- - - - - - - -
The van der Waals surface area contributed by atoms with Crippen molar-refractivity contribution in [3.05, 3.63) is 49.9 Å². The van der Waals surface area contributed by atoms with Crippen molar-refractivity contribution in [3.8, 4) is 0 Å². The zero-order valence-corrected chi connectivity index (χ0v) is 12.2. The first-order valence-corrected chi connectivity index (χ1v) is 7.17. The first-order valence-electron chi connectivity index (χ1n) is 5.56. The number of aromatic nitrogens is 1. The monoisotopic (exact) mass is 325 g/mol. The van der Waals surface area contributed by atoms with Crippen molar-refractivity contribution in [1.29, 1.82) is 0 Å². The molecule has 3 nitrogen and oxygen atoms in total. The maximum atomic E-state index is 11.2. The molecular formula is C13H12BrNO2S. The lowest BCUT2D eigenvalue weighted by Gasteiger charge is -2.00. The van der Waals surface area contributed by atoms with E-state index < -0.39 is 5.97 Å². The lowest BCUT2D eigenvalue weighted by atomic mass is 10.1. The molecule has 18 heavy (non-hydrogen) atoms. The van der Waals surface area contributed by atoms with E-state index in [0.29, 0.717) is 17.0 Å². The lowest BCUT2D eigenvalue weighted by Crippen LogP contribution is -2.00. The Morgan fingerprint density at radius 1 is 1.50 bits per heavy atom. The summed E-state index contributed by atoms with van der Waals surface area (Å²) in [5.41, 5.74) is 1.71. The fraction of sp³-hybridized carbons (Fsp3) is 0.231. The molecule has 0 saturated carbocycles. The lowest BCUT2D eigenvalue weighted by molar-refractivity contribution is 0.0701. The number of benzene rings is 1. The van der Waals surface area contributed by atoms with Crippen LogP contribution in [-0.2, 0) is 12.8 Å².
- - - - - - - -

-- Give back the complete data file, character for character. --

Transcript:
The van der Waals surface area contributed by atoms with Crippen molar-refractivity contribution in [3.05, 3.63) is 49.9 Å². The van der Waals surface area contributed by atoms with Crippen molar-refractivity contribution in [3.8, 4) is 0 Å². The zero-order valence-corrected chi connectivity index (χ0v) is 12.2. The first-order valence-corrected chi connectivity index (χ1v) is 7.17. The first-order valence-electron chi connectivity index (χ1n) is 5.56. The number of aromatic nitrogens is 1. The monoisotopic (exact) mass is 325 g/mol. The van der Waals surface area contributed by atoms with Crippen molar-refractivity contribution in [1.29, 1.82) is 0 Å². The molecule has 3 nitrogen and oxygen atoms in total. The maximum atomic E-state index is 11.2. The molecular formula is C13H12BrNO2S. The lowest BCUT2D eigenvalue weighted by Gasteiger charge is -2.00. The van der Waals surface area contributed by atoms with E-state index < -0.39 is 5.97 Å². The lowest BCUT2D eigenvalue weighted by atomic mass is 10.1. The molecule has 18 heavy (non-hydrogen) atoms. The van der Waals surface area contributed by atoms with E-state index in [0.29, 0.717) is 17.0 Å². The lowest BCUT2D eigenvalue weighted by Crippen LogP contribution is -2.00. The Morgan fingerprint density at radius 1 is 1.50 bits per heavy atom. The summed E-state index contributed by atoms with van der Waals surface area (Å²) in [5.41, 5.74) is 1.71. The fraction of sp³-hybridized carbons (Fsp3) is 0.231. The molecule has 0 saturated carbocycles. The lowest BCUT2D eigenvalue weighted by molar-refractivity contribution is 0.0701. The number of benzene rings is 1. The van der Waals surface area contributed by atoms with Crippen LogP contribution in [-0.2, 0) is 12.8 Å².